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How did Harley carburetors progress from their primitive beginnings to the state-of-the-art CV design they use now?

I know the answer because I played a role in the process.

Back in the early 1970s, I was working in Southern California and getting pretty burned out tuning stock Harley carbs. So were other hard-core H-D engine builders in the area.

Some of us decided to look for a cheap replacement. A couple of guys went out to a foreign car boneyard and picked up two SU carbs from an old British sedan.

The SU carb, made in England, was an advanced design for its day. In the 70s they were readily available in sizes from about 1¾” to 2”, depending on what kind of British rust-bucket you scavenged them from.

The tricky part was tuning the things. This carburetor was unique in that it was designed to meter the fuel and the air simultaneously by using a piston and needle with the standard manually operated butterfly. This design is now known as the constant velocity (CV) carburetor, and it’s used on motorcycles almost universally.

But it wasn’t back then.

It took a couple of years of trial and error testing but we finally got the tuning of these SUs right for Harley-Davidsons. Gradually the word spread from the tuners to the dealers and manufacturers, who talked to their connections, until . . . SU in England announced a CV carburetor especially for the Harley-Davidson motorcycle!

Their CV carb looked a hell of a lot like the ones we developed, and when properly tuned gave more horsepower and better gas mileage with no transitional flat spots. Just like ours!

About 20 years later the H-D factory figured it was about time to put a CV on their new models. When I see one I think to myself, “Thanks, pals. Nice work, Perry.”

Later came electronic fuel injection (EFI) and another new tuning challenge.

The solution to H-D’s early EFI is laid out in the May 1997 issue of Hot Bike Magazine. I am proud to say that FLO Headworks played the leading role in that project, too.

And since that date we have managed to pick up another seven horsepower with an otherwise stock displacement 80 C. I. engine with 8:1 compression, using my blueprinted CV Keihin carbs and 700cfm air filter kit.

So far SU haven’t sent me any checks, and I haven’t got any thank-you letters from the engineers at H-D either. But my customers are happy, and that’s been the most important thing for me over the past 25 years.

Setting up your carbs

A general rule about setting up carbs is to expect your fuel consumption to rise proportional to newly-found horsepower. When setting up your carb, the best approach is to set it up on the rich side, then lean it back until you get quick throttle response. Tuning too lean is dangerous, because if can burn out your engine.

Idle adjustment should not be a problem on your Harley’s carb. If idle isn’t smooth and steady, look for a vacuum leak in the intake manifold/cylinder head seal area. An old mechanic’s trick to check for such a leak is to use a spray can of carb cleaner and a straw. With the engine idling, direct the spray strongly around each clamp. If the engine RPM changes suddenly, you’ve found the problem. Vacuum leaks at manifold joints are common and should be checked for frequently.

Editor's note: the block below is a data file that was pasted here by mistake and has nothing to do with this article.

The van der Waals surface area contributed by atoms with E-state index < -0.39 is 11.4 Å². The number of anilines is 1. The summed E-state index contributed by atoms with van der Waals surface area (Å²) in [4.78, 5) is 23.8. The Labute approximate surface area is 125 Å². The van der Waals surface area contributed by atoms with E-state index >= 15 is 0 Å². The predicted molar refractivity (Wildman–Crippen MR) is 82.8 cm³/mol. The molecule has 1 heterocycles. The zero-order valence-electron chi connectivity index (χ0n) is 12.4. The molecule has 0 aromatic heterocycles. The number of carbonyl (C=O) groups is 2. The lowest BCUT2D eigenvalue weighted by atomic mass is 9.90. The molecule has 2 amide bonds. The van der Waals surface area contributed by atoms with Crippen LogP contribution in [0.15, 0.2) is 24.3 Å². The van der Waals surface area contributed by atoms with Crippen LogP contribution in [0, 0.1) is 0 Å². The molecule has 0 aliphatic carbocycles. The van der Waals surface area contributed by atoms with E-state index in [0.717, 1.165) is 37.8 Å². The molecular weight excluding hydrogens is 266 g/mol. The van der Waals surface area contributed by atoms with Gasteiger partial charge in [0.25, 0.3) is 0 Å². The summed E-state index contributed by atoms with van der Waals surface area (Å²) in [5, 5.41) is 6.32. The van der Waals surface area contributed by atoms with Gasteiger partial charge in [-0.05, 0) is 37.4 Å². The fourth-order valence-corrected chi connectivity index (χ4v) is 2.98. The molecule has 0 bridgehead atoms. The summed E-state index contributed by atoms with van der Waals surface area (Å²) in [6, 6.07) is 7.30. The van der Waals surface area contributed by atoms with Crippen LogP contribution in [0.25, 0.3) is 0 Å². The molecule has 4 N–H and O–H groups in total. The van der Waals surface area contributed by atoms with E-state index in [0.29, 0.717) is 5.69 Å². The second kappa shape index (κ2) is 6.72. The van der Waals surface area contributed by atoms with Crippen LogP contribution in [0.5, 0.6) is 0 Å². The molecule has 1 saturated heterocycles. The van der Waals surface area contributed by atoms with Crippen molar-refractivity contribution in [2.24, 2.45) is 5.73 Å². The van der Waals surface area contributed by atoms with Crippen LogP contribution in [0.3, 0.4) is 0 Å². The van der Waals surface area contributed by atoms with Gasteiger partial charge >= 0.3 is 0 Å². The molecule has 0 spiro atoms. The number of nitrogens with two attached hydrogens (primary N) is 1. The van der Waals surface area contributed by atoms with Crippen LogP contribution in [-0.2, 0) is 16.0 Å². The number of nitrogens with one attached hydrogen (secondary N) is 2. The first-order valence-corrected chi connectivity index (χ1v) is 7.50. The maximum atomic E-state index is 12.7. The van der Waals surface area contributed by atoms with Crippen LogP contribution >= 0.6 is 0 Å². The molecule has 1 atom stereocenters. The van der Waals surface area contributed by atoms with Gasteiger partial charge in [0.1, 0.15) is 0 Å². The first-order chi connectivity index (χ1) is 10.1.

Another common problem is “spitting back” through the carburetor. This indicates that the mixture is too lean.

Black smoke out the exhaust indicates a too-rich mixture.

Checking your plugs

You can get an idea of your carb’s mid-range mixture quality by checking spark plug color.

Here’s how to do a reliable spark plug test: Grab some heavy gloves, an extra pair of plugs and a plug wrench, and head out to a flat, empty stretch of highway. Maintain 60 – 70 mph for at least five miles. Shut off the engine at cruising speed and pull in somewhere safe. Before the engine cools, pull your plugs and have a close look at them in good light.

Observe the round, flat surface perpendicular to the threads. This area should be mid-brown/gray. Black indicates you’re running too rich in the mid range, white means too lean.

Take into consideration your altitude (higher means a richer-running engine), barometric pressure, air temperature and the conditions under which you normally ride. It’s best to tune in the same conditions, and preferably on a warm, clear day when the barometer is high.

Some other carb adjusting tips

Oil consumption can have an effect on your plug color.

The main jet is easy to adjust, but requires more speed. You can get a feel for the main jet in lower gears, but the ultimate test is flat out.

And again, plug color is the final indication of mixture.

There are quicker ways to get you to the ballpark. When your motor is revving over 4000, is it heavy-feeling, sluggish, and unwilling to pull strongly? This probably means the mixture is too rich.

Rev up to redline, then back off the throttle slightly. If the motor wants to run faster with the throttle backed off, the mixture is probably too lean.

As always, check your plug color – it’s the most reliable indicator of carb tune.

For tuning advice specific to your Harley engine and model, call the FLO Headworks customer service hotline at 805-481-6300.

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